Ode to Coffee

Ode to Coffee

(ˈtɒn ɪk)
1. a medicine that invigorates or strengthens.
2. anything invigorating physically, mentally, or morally.

Today it is 6.56 am when the first hot splash of coffee hits my insides and slides down with a warming hello. I cradle my tiny cup, and have a look at the bubbles that congregate at the bottom of my vessel like a tea leaf reader looking for patterns that will map out my future. Come on coffee, enlighten me; or bring me to a state of awareness at least. No, no gypsy secrets here — I have a high degree of certainty that the future is brighter — the immediate future at least — for having had that cup. No interpretations necessary.

That’s my ‘starter coffee’ — the very first, somewhat disorientated cup of the day. The kickstarter, the game-changer — hey, suddenly this day seems doable; agreeable even. This is the coffee that prepares us for the experience of coffee; when we carefully make our next cup, our mental faculties will have returned, the fog will have cleared, and we will fully be able to appreciate and luxuriate in the art of coffee drinking; rejuvenated.

If I couldn’t, three times a day,
be allowed to drink my little cup of coffee,
in my anguish I will turn into
a shriveled-up roast goat.

             (Kaffeekantate, JS Bach)

Bach knows what I’m talking about — his tongue-in- cheek Coffee Cantata rhapsodizes about his revered thrice-daily tonic ( — oh, yeah, aside from all the religious stuff, Bach did like to have a bit of a laugh). In fact, I believe that all the world’s great thinkers have been highly caffeinated; fuelled and inspired by coffee; their impetus to press on and brew ideas. Furthermore, who can deny that coffee-houses have shaped culture; they have been hubs for the development of intellectual and artistic ideas for centuries — from Enlightenment-era London coffee-houses to Sartre waxing nonchalant about existentialism in Café de Flore, while across the pond Kerouac pours out On The Road in 3 weeks, fuelled by coffee (and maybe a little Benzedrine).

— How do you take your coffee? Very seriously, thanks. I must admit, I’ve always been ever so slightly suspicious of those that don’t drink coffee. I can’t quite pin down why, however. Maybe because it is such an integral part of my day, that I can’t imagine how people go without; as though they are missing out on an essential activity such as brushing their teeth.

Back to that sainted first cup. Not to be taken lightly (unless we’re talking roasts — which is a matter of personal preference). I can’t remember whether it was me or Spike that coined that ‘starter coffee’ term, but we fast discovered that our feelings were mutual regarding the necessity of that enlivening cup, that invigorating tonic, upon waking. That morning in Spike’s apartment in Montreal (about two cups in, mental acuity at peak) we saw eye-to- eye on the matter, and we lamented the woefully watery gas station cups on the road — filling stations with no fuel, so to speak — well-stocked selections of frightful flavour options like ‘snickerdoodle’ and ‘blueberry’, but apparently devoid of caffeine. ‘It’s just not going to do what I need it do for me,’ Spike says. ‘It’s just brown water,’ I agreed. ‘Yep..’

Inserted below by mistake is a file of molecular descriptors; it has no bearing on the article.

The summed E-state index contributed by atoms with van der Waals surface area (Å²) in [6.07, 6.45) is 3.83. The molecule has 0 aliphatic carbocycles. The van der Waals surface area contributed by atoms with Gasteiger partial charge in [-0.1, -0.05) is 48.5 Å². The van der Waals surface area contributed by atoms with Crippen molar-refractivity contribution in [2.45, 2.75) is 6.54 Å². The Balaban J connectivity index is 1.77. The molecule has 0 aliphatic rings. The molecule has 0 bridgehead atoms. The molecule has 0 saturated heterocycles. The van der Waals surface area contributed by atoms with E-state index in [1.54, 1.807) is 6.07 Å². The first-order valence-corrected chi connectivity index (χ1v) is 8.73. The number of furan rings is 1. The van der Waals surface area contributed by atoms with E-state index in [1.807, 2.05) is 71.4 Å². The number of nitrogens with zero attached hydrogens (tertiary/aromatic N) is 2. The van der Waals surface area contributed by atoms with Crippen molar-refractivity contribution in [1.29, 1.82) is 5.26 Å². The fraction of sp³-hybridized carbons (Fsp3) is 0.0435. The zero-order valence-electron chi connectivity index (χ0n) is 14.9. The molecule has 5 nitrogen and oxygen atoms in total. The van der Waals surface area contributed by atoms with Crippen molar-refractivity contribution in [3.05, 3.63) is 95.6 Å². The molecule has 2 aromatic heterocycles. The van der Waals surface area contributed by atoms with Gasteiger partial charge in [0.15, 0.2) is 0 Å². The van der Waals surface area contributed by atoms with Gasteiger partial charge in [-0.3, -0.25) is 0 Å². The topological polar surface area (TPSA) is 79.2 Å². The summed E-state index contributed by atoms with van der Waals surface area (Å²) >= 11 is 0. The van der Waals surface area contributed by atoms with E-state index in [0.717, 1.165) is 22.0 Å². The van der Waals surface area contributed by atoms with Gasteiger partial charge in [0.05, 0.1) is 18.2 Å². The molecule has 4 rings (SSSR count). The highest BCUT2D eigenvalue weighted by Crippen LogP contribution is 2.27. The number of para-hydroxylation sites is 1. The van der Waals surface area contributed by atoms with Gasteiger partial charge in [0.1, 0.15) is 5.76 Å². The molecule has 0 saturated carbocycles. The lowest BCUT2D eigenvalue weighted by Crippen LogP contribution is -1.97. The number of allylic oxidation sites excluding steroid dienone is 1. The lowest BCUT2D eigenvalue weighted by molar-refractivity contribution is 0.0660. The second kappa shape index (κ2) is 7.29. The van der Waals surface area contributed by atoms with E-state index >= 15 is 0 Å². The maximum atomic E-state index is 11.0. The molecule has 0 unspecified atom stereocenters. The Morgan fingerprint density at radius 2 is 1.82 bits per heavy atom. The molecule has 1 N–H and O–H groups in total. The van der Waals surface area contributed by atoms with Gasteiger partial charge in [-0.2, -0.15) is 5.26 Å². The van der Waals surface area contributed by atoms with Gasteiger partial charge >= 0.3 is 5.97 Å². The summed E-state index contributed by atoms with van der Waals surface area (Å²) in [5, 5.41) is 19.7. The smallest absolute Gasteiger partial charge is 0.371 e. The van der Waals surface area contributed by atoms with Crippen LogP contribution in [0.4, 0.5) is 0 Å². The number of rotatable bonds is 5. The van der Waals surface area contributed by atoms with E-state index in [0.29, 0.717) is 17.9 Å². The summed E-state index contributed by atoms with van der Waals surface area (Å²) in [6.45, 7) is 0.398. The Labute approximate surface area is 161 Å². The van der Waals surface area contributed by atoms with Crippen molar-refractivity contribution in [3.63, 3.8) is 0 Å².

Coffee concordance. Spike tunes and repairs pianos and makes piano sculptures. He puts together musical repertoires for a local choir, and is planning a Peruvian jaunt — mainly for dental work — but he makes it sound mysterious and intriguing. His apartment is an inventory of parts and pieces, and I warm to it and him immediately. He has a great record collection, and impeccable taste in everything, as far as I can tell. His big dog Oldboy is a central figure in his life. He has adopted that distinctive Montreal drawl, that is in harmony with the pace of this city’s inhabitants — they take it easy in Monto town. ‘You know why we call it Monto?’ he asks with a somewhat shark-like grin. ‘As in, take her up to Monto, langeroo?’ I reply, referring to that much-drunkenly-yelped Dubliners refrain. ‘Yeah. That song is about this disreputable part of Dublin where depraved characters conducted their trade — full of brothels’. Later, a quick google search would confirm that Montgomery Street was once the biggest red-light district in Europe, with an estimated 1600 prostitutes — news to me. ‘Have you ever seen ‘O’Donoghue’s Opera?’ I asked. ‘The first Irish musical’ — I thought he might get a kick out of it.

Later that morning over an after-brunch coffee at Penny’s Dépanneur Le Pick Up (highly recommended — great fried potatoes and mysterious sauce secrète) Spike unexpectedly delivers us the laundry-driven lyrics of Dylan’s ‘Clothes Line Saga’; clean and dry, unfaltering. We drank up and hatched plans to reconvene later to watch raccoons at sundown on top of the city.

Coffee: the liquid social lubricant, the inspiration, the what happens while you linger over a cup. Plans are formed as caffeine kicks in intermingled with motivation, inciting a rising stir of effervescence and enthusiasm for tasks ahead.

To those who abstain from coffee, I urge you to reconsider — there may be liquid enlightenment waiting for you in a double macchiato. It may very well be the ticket to your realising your full potential. If coffee gives you the jitters — fear not! I have a solution for that too — take L-Theanine as a calming accompaniment to quell any caffeine-induced anxiety. Get what coffee can give to you. Join the club. Allow yourself to be seduced as Dylan pleads ‘one more cup of coffee for the road’, and George Clooney gives you those caffeine-dilated bedroom pupils. Why do you think he looks so complacent in that Nespresso ad? It’s in the coffee. I almost added a ‘...what else?’, but I won’t.